In the transition from the college to the contemporary American university, a transition in most of the universities that began within the past fifty years, it is inevitable that there would be strains. The histories of our colleges and universities are replete with accounts of them, and today the press loses no opportunity to report current developments on our campuses, whether at Berkeley, Chicago, Cornell, North Carolina, St. John's, Yale or the City University of New York. The importance of this institution and the prominence of many of the individuals involved in its never ending activities increase public awareness of the struggles both within and outside the American university as it endeavors further to adjust and revise its pattern of governance. It is a question, however, whether we have yet identified and analyzed adequately all of the forces that are shaping and will shape the American university of the future. Successful planning for the future of this vitally important institution will depend to a great extent upon our collective ability to perform these functions of identification and analysis.

Many of these forces have been well identified by others and need only 279 passing reference in this essay. Accordingly, I will merely mention some factors under five topical headings: population, public service, finance, specialization and organization. In conclusion I will refer to some other forces and developments not yet commonly considered in relation to the governance of the American university.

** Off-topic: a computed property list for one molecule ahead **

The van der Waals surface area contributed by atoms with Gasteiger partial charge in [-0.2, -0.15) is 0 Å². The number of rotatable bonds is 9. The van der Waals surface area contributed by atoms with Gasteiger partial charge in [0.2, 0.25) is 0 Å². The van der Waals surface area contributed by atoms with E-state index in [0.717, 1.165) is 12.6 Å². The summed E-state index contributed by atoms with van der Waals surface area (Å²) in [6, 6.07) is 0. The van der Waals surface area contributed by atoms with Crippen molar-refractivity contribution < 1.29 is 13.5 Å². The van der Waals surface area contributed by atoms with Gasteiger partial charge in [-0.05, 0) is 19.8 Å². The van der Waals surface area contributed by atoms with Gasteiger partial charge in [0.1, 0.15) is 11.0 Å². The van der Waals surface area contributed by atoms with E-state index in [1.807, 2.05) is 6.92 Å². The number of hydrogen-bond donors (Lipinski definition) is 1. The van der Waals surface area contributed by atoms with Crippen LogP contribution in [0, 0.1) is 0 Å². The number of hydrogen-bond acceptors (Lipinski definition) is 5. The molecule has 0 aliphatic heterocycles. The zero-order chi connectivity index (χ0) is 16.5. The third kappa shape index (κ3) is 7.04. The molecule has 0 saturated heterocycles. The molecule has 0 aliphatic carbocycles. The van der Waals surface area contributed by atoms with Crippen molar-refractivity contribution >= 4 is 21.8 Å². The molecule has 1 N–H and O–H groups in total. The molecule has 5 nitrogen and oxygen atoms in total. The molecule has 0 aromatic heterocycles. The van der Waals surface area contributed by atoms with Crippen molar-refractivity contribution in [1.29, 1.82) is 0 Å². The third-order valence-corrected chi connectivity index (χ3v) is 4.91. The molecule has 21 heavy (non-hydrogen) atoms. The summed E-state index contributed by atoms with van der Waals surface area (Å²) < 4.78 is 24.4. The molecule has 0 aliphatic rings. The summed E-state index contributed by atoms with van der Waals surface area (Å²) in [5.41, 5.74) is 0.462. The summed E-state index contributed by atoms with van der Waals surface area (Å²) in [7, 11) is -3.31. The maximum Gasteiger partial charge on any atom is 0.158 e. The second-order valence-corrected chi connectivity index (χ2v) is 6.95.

Probably no other current factor has more directly and widely affected higher education in the United States, as in other countries, than the growth in population during the past two decades. Year after year, as enrollments have mounted, universities have become increasingly overcrowded; more students have been denied admission; physical facilities have become progressively inadequate; construction of new buildings has been increased; new institutions of different kinds have been created; competition for faculty personnel has grown intense; administrations have been doubled and tripled in size; pressures on students have mounted; and many patterns of relationships among students, faculty, administrations and trustees, previously accepted and followed, have become outmoded. No abatement in the pressures on higher education from the population expansion can be expected in the next decade.


Although the presidents and individual professors in the early colleges were frequently engaged in a form of public service, largely of a religious nature, it was not until the i86o's that the public service function was formally recognized as an appropriate activity of institutions of higher education. The Morrill Act providing for the creation of colleges of agricultural and mechanical arts started the footpath to public service that has now been transformed into what might be likened to a multi-laned freeway. This crisscrossing freeway of public service, more extensive in our day than the Roman roads were two thousand years ago, could lead to a situation in which our universities would eventually be as over-extended as the Romans were in the governance of their far-flung empire.